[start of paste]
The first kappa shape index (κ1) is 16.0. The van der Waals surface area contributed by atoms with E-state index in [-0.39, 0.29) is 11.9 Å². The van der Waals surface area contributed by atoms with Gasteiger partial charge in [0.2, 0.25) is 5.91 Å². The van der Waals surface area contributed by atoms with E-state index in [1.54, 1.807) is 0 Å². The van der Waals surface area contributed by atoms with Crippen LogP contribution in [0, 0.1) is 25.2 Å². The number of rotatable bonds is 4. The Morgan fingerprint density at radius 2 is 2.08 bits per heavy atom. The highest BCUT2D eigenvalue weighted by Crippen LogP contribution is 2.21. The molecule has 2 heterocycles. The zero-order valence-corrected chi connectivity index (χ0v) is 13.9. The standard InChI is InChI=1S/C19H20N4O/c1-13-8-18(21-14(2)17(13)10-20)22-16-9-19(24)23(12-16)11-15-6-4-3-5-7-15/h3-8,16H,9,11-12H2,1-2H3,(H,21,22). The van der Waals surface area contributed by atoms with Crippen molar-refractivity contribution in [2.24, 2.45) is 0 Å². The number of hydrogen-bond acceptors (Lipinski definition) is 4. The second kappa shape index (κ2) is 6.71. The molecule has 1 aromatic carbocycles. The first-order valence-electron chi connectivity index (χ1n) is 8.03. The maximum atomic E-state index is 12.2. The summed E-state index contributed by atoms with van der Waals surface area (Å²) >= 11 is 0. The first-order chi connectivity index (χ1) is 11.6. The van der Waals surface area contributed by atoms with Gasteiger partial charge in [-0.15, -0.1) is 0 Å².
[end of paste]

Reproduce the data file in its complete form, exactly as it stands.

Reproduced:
The first kappa shape index (κ1) is 16.0. The van der Waals surface area contributed by atoms with E-state index in [-0.39, 0.29) is 11.9 Å². The van der Waals surface area contributed by atoms with Gasteiger partial charge in [0.2, 0.25) is 5.91 Å². The van der Waals surface area contributed by atoms with E-state index in [1.54, 1.807) is 0 Å². The van der Waals surface area contributed by atoms with Crippen LogP contribution in [0, 0.1) is 25.2 Å². The number of rotatable bonds is 4. The Morgan fingerprint density at radius 2 is 2.08 bits per heavy atom. The highest BCUT2D eigenvalue weighted by Crippen LogP contribution is 2.21. The molecule has 2 heterocycles. The zero-order valence-corrected chi connectivity index (χ0v) is 13.9. The standard InChI is InChI=1S/C19H20N4O/c1-13-8-18(21-14(2)17(13)10-20)22-16-9-19(24)23(12-16)11-15-6-4-3-5-7-15/h3-8,16H,9,11-12H2,1-2H3,(H,21,22). The van der Waals surface area contributed by atoms with Crippen molar-refractivity contribution in [2.24, 2.45) is 0 Å². The number of hydrogen-bond acceptors (Lipinski definition) is 4. The second kappa shape index (κ2) is 6.71. The molecule has 1 aromatic carbocycles. The first-order valence-electron chi connectivity index (χ1n) is 8.03. The maximum atomic E-state index is 12.2. The summed E-state index contributed by atoms with van der Waals surface area (Å²) >= 11 is 0. The first-order chi connectivity index (χ1) is 11.6. The van der Waals surface area contributed by atoms with Gasteiger partial charge in [-0.15, -0.1) is 0 Å².